A Common Bacteria Is Killing More Babies Than We Knew

A group of researchers from the UK, affiliated with the World Health Organization, are warning about a common bacteria that could seriously affect pregnant women and their babies. The group released a report this week that estimates that infection by group B streptococcus was linked to over half a million premature births and 46,000 stillbirths. These numbers are so alarming that the WHO and its partners have called for a maternal vaccine against the bacterial disease.

The round bacteria known as Group B streptococcus or Group B strain are often found in single-line chains. There are seven main groups of streptococcus bacteria. However, Streptococcus galactiae is the only known species. This bacteria is found in the vaginas and guts of about a third of people (and some animals) and rarely causes illness.

However, bacteria can spread to other parts of your body during pregnancy. It can also pass to the baby in the womb, or to the newborn during birth or the first few weeks of life. Premature delivery can be increased by a parent with a bacterial infection of the urinary tract. However, infections of the amniotic fluid and placenta increase the likelihood of stillbirths, premature births, premature deaths and congenital defects. Sepsis can be fatal in newborns with the bacteria. This is a condition that causes widespread inflammation and overwhelms the body.

Since the beginning, newborn sepsis has been caused by this infection. Researchers from the London School of Hygiene & Tropical Medicine, WHO and others attempted to quantify the global effects of the infection in 2017. The group B strep could cause around 150,000 stillbirths or newborn deaths each year, according to the researchers. The new report was compiled by the same groups. It is the first time that premature births have been accounted for in a study. These not only increase the risk of death, but also cause long-term complications such as stunted development or congenital defects.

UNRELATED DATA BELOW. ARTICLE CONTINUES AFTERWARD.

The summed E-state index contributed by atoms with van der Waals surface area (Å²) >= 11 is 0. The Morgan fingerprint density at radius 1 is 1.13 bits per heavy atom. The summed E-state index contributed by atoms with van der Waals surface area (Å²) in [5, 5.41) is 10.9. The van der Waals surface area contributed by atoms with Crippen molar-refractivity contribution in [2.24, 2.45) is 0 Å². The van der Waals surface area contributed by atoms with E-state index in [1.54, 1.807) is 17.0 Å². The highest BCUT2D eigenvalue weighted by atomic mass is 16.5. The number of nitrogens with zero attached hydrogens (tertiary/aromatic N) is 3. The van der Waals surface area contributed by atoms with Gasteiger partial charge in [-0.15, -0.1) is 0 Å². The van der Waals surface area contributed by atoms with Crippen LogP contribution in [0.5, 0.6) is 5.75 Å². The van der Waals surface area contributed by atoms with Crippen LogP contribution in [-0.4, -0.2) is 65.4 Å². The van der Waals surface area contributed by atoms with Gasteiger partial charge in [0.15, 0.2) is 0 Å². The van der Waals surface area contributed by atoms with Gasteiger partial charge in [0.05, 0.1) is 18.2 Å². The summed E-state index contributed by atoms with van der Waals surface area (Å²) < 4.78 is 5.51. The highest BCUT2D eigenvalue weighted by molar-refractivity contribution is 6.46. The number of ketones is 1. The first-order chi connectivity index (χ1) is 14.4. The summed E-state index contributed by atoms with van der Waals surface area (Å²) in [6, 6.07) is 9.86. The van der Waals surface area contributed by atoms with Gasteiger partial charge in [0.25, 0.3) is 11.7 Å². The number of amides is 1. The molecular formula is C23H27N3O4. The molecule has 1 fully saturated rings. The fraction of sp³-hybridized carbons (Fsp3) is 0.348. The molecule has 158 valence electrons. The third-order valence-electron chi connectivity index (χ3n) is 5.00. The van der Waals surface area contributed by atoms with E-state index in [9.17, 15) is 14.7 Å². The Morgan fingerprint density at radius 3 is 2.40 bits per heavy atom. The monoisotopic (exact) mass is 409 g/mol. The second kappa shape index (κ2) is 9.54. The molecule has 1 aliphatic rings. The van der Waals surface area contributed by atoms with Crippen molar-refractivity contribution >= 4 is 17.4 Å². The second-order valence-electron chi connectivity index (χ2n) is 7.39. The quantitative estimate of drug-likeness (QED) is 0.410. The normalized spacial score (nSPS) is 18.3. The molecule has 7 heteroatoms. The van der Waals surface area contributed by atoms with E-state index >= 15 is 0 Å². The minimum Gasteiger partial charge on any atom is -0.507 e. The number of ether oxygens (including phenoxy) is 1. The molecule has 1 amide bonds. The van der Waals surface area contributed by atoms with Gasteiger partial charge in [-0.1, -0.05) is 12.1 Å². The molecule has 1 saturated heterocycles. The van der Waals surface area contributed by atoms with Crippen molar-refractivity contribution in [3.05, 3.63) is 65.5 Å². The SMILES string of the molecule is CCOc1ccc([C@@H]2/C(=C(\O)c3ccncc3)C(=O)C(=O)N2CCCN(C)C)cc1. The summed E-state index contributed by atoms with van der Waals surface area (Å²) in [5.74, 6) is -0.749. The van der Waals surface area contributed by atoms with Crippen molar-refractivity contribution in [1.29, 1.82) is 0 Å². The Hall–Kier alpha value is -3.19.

They estimated that around 20 million pregnant women in 2020 had been colonized by Group B strep. This puts them at high risk of contracting a serious infection. They were able to estimate stillbirths and new borns for 2020 about the same amount as in 2017. They now believe that 518,000 premature births were caused by these infections in 2020. Nearly 400,000 infants were infected by the bacteria, with approximately 40,000 suffering from neurological impairment. Although the bacteria can be found anywhere, it is most prevalent in Africa, where pregnant women and their children are low- to medium-income countries.

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Phillipp Lambach, medical officer at the WHO's Immunization, Vaccines and Biologicals division, stated that Group B strep poses a serious and under-appreciated threat to newborn survival and well-being.

Prophylactic antibiotics are now available to pregnant women who have tested positive for Group B Strep. This prevents the possibility of newborn transmission. Experts warn that antibiotics can't prevent all cases of stillbirth or premature births associated with the infection and they have side effects.


According to the report authors, the best long-term solution for Group B strep is a vaccine that can easily be administered to pregnant women early in their pregnancy. A vaccine that could be given to 70% of pregnant women would prevent over 170,000 births and prevent 50,000 deaths per year. They add that a vaccine would likely cost less than a traditional one, depending on how expensive it is. Despite the existence of several experimental vaccine candidates, research efforts have not been fruitful for many decades.

The world has yet to deliver a vaccine for maternal vaccination, which could save hundreds of thousands of lives in the future. This is 30 years after the first proposal. In the WHO statement Joy Lawn, the director of the Maternal Adolescent Reproductive & Child Health Center, stated that now is the right time to take action to protect the most vulnerable people in the world with a GBS vaccine.